Greek Tragedy
Title Greek Tragedy PDF eBook
Author Aeschylus
Publisher Penguin UK
Pages 352
Release 2004-08-26
Genre Drama
ISBN 0141961716

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Agememnon is the first part of the Aeschylus's Orestian trilogy in which the leader of the Greek army returns from the Trojan war to be murdered by his treacherous wife Clytemnestra. In Sophocles' Oedipus Rex the king sets out to uncover the cause of the plague that has struck his city, only to disover the devastating truth about his relationship with his mother and his father. Medea is the terrible story of a woman's bloody revenge on her adulterous husband through the murder of her own children.

Interpreting Greek Tragedy
Title Interpreting Greek Tragedy PDF eBook
Author Charles Segal
Publisher Cornell University Press
Pages 385
Release 2019-05-15
Genre Literary Criticism
ISBN 1501746707

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This generous selection of published essays by the distinguished classicist Charles Segal represents over twenty years of critical inquiry into the questions of what Greek tragedy is and what it means for modern-day readers. Taken together, the essays reflect profound changes in the study of Greek tragedy in the United States during this period-in particular, the increasing emphasis on myth, psychoanalytic interpretation, structuralism, and semiotics.

Adapting Greek Tragedy
Title Adapting Greek Tragedy PDF eBook
Author Vayos Liapis
Publisher Cambridge University Press
Pages 447
Release 2021-04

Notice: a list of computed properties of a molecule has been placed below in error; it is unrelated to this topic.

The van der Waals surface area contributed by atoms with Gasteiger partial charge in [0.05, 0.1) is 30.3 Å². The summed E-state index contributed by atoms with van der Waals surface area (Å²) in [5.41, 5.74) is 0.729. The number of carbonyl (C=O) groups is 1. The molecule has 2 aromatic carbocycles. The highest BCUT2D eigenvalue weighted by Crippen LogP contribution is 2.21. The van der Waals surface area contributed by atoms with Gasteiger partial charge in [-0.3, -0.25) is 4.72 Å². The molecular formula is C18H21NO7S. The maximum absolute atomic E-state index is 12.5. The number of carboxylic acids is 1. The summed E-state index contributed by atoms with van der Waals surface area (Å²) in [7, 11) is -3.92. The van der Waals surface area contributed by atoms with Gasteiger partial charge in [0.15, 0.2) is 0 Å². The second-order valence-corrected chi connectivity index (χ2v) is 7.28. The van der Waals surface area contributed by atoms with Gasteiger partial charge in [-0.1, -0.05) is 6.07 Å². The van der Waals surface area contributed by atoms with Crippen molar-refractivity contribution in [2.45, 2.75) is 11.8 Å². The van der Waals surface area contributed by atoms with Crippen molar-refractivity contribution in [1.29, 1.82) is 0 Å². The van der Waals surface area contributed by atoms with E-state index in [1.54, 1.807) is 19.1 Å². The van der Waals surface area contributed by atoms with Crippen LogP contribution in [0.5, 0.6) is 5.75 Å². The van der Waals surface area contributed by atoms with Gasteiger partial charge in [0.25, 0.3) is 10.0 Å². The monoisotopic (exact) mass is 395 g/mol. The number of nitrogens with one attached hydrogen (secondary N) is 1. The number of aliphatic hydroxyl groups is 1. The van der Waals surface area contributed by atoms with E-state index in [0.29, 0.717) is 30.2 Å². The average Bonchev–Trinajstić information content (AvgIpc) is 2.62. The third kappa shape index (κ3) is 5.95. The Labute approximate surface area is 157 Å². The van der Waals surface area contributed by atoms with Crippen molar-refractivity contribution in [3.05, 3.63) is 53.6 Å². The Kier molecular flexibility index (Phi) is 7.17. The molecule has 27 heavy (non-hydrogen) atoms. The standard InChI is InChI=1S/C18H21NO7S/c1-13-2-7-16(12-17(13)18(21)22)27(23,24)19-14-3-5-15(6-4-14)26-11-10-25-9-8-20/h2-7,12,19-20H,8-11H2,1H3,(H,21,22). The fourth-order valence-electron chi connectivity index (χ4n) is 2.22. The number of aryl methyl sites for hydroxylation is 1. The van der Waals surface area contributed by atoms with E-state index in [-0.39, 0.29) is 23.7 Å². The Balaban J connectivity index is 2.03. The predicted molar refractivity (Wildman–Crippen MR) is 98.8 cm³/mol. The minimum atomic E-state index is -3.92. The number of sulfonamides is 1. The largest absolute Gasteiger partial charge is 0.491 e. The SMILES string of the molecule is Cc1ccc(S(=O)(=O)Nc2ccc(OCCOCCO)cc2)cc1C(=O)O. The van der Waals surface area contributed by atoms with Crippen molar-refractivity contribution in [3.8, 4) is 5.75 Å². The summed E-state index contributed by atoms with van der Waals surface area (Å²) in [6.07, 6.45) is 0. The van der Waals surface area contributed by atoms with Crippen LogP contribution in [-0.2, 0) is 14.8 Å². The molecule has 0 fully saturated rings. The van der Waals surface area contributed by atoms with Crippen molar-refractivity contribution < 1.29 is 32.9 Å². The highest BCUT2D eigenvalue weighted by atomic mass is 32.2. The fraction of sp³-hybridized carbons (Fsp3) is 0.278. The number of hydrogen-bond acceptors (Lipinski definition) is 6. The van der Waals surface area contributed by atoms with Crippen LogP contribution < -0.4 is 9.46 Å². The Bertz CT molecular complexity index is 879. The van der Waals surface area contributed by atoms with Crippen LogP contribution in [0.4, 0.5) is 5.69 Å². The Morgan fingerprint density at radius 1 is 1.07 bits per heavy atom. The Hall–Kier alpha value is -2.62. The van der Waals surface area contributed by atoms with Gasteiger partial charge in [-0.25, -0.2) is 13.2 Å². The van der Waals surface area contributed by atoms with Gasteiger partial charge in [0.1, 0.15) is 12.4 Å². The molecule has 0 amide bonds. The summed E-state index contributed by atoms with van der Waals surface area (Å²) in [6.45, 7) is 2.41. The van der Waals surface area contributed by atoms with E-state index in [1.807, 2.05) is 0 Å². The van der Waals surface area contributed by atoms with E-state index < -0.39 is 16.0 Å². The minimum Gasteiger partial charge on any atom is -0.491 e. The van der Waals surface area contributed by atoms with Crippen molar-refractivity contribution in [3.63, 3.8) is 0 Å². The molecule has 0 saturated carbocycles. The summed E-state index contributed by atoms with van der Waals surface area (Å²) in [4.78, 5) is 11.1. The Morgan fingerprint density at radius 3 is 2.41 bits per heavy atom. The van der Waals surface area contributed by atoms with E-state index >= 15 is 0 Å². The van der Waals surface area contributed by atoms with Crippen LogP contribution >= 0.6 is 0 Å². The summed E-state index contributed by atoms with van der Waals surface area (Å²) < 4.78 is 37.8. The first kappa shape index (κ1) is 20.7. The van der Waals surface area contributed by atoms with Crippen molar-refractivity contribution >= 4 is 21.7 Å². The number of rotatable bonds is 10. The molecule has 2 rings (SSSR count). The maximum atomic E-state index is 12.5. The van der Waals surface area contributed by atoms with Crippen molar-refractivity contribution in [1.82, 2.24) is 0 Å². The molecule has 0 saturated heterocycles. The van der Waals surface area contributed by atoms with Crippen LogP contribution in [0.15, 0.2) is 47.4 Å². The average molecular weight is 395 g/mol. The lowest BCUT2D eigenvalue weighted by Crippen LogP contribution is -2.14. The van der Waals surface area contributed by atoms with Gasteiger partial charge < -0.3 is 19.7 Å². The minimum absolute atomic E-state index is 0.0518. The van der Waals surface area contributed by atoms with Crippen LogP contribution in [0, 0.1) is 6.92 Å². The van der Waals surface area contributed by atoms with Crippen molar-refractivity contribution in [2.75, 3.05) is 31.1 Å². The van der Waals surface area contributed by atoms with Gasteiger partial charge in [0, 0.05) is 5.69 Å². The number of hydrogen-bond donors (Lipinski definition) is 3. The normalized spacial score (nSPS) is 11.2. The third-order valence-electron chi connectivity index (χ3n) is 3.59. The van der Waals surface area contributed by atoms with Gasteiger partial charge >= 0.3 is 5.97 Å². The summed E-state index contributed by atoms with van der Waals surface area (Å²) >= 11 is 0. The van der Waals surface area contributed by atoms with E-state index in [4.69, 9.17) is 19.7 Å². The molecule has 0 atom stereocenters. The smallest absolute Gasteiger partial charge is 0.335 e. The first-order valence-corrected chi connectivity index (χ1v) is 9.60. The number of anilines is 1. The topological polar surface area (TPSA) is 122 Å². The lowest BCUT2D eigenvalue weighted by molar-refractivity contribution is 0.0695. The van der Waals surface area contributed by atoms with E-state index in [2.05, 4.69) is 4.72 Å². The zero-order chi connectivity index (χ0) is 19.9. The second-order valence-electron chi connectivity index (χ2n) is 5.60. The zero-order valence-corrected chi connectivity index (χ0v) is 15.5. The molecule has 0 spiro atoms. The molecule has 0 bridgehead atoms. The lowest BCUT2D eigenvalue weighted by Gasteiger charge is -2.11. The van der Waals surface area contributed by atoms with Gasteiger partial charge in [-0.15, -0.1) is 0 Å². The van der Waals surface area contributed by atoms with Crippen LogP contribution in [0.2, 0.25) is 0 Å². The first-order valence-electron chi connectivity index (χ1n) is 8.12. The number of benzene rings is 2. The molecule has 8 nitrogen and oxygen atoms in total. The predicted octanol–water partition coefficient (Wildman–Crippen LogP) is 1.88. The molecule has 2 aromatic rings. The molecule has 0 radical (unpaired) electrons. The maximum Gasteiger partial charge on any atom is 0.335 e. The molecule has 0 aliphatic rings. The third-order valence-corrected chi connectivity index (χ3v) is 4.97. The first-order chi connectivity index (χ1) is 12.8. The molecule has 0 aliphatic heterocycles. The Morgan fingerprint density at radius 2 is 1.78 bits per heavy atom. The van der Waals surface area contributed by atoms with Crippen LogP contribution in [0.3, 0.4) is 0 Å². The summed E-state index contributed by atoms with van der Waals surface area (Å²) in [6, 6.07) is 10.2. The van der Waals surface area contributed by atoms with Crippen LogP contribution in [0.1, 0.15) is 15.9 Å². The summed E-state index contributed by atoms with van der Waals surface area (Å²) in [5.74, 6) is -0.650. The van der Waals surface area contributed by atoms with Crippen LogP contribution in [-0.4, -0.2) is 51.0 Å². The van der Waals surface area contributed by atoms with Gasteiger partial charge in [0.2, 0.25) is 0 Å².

Genre Art
ISBN 1107155703

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Shows how contemporary adaptations, on the stage and on the page, can breathe new life into Greek tragedy.

Greek Tragedy, a First Reading
Title Greek Tragedy, a First Reading PDF eBook
Author Nicholas Baechle
Publisher Hackett Publishing
Pages 311
Release 2014-06-13
Genre Foreign Language Study
ISBN 1585108685

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This is an intermediate to advanced textbook for first reading of Greek tragedy. This book draws from selections from both Euripides’ and Sophocles’ Electra. It is designed to provide students with a structured access to reading interesting Greek at the advanced level, and as it appears in works of Greek tragedy. It provides a careful introduction to the language of tragedy, Greek poetry as found in Electra, and to the nature and forms of Greek tragedy. The book focuses on material relevant for translation and understanding the unique form of drama through translation.